The End of a Rainbow, a short novella, 18 K, will appear in an anthology published by Running Wild Press projected for November, 2019 release. Harold Heldon, an every-man, with an affinity for classic Korean celadons watches as his life unfolds one color at a time.
You get old, you forget. But I had an urge to create and visit a couple of locations, for the fun of it. When I got there I stayed for more than a few weeks or months. The visits resulted in two novellas. I think they're fun. I got to meet some nice, everyday people in Iowa and Wisconsin. I hope you'll enjoy their company. Each story is about 30K in length. And they start out with their own "once upon a time." You'll soon find links to the first 1K. Still looking for a publisher.
Bourneville, Iowa The land whispered the Ioway and Otoes were here first. The Sioux followed, left their mark. White men pushed the Algonquian and Iroquois people together, chafing their elbows. There’s a Meskwaki Settlement in Tama County, descending from the Algonquian passage over the Territory. The land spoke about the forced relocation of the Potawatomi, Ojibwa, and Odawa. “Remember, they too were pushed further west. And don’t forget in 1838 Chief Sauganash put down his tent overlooking the Missouri River in what was to become Council Bluffs in Pottawattamie County, Iowa.” History poured out of the rolling prairie. The Missouri Territory carved out of the Louisiana Purchase; Missouri sliced into a state in 1821. The Black Hawk War ended in 1834, what was left became part of the Michigan Territory. Another slice cut for Michigan; statehood in 1836. What still remained was a big piece of pie – the Wisconsin Territory, which contained an Iowa District, parts of the Dakotas and all of Minnesota. In 1841 Iowa City became the official territorial capital. In Ohio the Burtoones watched the land unfold, knew that money grew like weeds near government seats. Outriders moved in, acquired a stake close enough by, and plotted their future. In 1846 Iowa picked up the pie knife and waited for things to happen. The Burtoones are long gone. Only a trace that remains is in the name of the capital city of Cattail County: Bourneville.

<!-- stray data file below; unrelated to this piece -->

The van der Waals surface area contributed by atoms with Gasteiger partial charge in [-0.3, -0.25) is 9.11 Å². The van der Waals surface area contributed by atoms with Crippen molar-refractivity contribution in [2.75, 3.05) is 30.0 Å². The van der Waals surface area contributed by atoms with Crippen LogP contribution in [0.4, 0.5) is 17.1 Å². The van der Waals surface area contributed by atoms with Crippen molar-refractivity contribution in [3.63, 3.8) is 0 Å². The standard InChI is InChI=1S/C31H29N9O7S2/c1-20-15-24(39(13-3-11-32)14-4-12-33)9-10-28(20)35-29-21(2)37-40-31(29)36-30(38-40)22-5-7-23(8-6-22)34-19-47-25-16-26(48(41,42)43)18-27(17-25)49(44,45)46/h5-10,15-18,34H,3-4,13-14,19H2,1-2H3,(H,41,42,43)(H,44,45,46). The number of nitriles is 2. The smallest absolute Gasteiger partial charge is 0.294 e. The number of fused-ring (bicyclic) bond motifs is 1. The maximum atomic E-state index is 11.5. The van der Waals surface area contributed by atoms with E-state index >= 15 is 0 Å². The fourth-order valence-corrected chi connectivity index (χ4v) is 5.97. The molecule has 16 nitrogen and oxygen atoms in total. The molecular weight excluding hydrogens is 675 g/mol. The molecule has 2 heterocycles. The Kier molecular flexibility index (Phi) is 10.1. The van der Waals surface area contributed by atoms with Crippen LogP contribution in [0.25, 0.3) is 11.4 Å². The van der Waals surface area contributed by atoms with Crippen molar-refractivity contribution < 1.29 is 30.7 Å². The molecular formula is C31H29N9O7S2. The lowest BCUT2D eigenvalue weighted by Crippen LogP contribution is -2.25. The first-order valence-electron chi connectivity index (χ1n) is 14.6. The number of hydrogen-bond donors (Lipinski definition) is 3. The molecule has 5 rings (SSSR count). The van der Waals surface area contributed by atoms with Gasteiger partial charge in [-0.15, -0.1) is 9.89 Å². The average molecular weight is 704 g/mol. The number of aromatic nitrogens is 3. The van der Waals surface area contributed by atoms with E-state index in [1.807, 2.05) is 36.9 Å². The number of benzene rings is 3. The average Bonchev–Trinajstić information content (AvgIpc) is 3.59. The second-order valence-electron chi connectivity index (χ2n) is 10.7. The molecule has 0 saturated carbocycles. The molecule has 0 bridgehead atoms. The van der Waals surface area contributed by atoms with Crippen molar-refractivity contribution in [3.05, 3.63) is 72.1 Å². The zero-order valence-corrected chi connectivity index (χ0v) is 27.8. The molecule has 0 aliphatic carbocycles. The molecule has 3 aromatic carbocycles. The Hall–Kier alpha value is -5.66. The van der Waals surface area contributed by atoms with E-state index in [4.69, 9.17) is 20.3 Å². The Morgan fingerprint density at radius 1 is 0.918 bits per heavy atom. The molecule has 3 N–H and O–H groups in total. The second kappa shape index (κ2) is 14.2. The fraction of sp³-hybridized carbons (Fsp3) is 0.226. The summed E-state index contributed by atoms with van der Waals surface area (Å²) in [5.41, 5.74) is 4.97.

The Tamarak River flows through northwest Wisconsin winding its way to the Mississippi River. Two dams erected by the Army Corp of Engineers cross the river in Wildwood County. They’re part of a flood control program which created jobs when the Depression had a stranglehold on the country. The smaller of the dams is downriver. Local residents call it the Little Dam. Twenty-five miles upriver in the northeast corner of the county is the Big Dam, generating electricity for the grid. It catches spring rains and snowmelts. In between is the Tamarak Flowage where the river moves at a walking pace, creating a comfortable environment for pontoon boats and anglers. Loughlin lies on a bluff between the dams. A local businessman claimed to have seen an aerial photograph taken in the winter where the town looked like a belt buckle made up of a hodgepodge of brown and grey roofs. The snow and ice-covered river appeared grey-white from wood fires and looked like a fat man’s belt. After WWII, he submitted a motion to the town council to print bumper stickers and advertise: "Relax and open your Belt Buckle in Loughlin.” He can no longer find the picture.